Penny Young, ASAS/ASAP Intern
Milking ability is a trait that many producers select for in their production systems, with the belief that it is one of the most significant influences on the weaning weight of a calf. However, a study by Edwards et al. from the University of Tennessee, recently published in Translational Animal Science has found that when beef cattle are raised in an environment where feed is highly available, greater milk production in the mother does not translate to improved weaning weight. In fact, all things considered, selecting for high milk production appears to have negative outcomes for reproductive efficiency.
The study aimed to investigate the effect of milk yield on a variety of markers, such as reproductive and calf performance, cow bodyweight, and circulating blood metabolites. The team collected data from 237 Angus-sired beef cows on three research stations in Tennessee; recording 24hr milk production on two dates post partum, as well as collecting samples of milk for analysis. The cows’ body weight and body condition score were collected weekly throughout breeding, and the calves’ bodyweights were recorded at birth, mid-weight (day 58) and at weaning.
The study found that the high milk-producing cows had the lowest timed-AI pregnancy rates, with no difference observed between the rates for Low and Mod milk producing cow groups. The high milk cows were also found to have the lowest overall pregnancy rate; the moderate milk producing cows having the highest. This negative effect on reproduction in high milk producing cows is most likely due to the increased energy demands for milk production competing with the reproductive demands.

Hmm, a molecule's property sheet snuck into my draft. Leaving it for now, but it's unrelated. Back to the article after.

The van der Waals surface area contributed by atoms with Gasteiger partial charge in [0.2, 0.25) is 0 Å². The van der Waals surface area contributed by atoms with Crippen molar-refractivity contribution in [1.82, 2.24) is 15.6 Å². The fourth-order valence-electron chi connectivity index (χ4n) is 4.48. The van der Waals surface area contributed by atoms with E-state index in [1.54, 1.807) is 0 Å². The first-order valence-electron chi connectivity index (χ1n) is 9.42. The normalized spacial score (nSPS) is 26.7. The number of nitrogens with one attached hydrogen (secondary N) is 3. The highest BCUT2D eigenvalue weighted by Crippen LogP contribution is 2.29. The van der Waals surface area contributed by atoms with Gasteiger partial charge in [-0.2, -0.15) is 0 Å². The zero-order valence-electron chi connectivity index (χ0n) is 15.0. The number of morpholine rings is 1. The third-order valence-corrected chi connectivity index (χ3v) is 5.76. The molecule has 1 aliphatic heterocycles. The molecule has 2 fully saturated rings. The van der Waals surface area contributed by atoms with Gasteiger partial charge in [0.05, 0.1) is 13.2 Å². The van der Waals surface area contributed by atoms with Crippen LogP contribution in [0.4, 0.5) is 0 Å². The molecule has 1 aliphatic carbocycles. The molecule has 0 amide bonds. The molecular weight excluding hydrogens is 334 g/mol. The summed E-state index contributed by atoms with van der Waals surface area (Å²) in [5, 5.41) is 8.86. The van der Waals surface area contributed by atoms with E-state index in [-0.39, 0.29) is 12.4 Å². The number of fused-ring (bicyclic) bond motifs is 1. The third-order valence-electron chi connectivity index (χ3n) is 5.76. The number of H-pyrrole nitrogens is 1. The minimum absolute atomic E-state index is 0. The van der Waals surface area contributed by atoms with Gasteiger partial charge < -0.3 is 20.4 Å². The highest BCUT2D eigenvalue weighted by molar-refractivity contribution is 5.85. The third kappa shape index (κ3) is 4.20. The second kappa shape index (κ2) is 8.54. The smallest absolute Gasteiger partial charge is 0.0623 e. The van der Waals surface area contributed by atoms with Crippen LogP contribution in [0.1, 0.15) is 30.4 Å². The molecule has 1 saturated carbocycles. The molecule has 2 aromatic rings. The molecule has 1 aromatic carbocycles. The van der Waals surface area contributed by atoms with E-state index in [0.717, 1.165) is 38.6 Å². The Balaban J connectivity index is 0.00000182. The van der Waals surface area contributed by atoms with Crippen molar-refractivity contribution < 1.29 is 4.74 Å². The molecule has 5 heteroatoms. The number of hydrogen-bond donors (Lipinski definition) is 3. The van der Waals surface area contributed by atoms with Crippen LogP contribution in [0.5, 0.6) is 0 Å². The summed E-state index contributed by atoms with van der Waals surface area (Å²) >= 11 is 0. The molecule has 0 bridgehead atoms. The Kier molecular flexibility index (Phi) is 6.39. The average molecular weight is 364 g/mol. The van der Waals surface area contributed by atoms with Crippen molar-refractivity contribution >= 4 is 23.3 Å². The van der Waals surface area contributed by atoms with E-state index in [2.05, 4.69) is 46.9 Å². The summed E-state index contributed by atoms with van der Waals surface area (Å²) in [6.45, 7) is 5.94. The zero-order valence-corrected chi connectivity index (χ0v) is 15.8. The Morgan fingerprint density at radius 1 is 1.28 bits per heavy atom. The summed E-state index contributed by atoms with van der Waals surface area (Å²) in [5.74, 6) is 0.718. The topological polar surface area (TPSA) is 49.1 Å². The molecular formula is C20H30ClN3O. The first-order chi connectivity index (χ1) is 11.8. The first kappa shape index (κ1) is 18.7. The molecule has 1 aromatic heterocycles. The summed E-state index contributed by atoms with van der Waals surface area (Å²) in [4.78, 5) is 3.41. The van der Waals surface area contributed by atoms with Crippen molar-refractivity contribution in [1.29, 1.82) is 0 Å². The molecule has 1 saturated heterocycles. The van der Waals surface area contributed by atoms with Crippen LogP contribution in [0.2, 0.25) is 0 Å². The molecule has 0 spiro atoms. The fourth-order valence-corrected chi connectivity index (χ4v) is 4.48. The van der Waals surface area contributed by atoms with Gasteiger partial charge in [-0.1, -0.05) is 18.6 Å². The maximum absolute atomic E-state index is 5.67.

The study found that milk yield did not have a significant impact on cow bodyweight or body condition scores despite the differences in nutrient demand. This perhaps suggests that in this study, the nutrition provided was sufficient to cover all the different requirements. It also was found to have no effect on the calf bodyweight at weaning (day 129 postpartum), despite what would have been greater nutrient availability for the calf over that time.
Thus the decision to select cows based on high milk production makes little sense from an economic perspective. Increased milk production comes with increased maintenance energy requirements, and given that food costs account for over 60% of annual cow cost (Miller et al., 2001), using milk production as a way of improving weaning weight of calves is inefficient when the small potential gains in calf weight is balanced against the greater costs of feeding their mothers. Hence overall, given it appears that high milk production reduces reproductive efficiency and there is no noticeable increase in calf body weight at weaning, producers should look elsewhere when selecting for genetics to improve weaning bodyweight.
To read the article in Translational Animal Science, click here.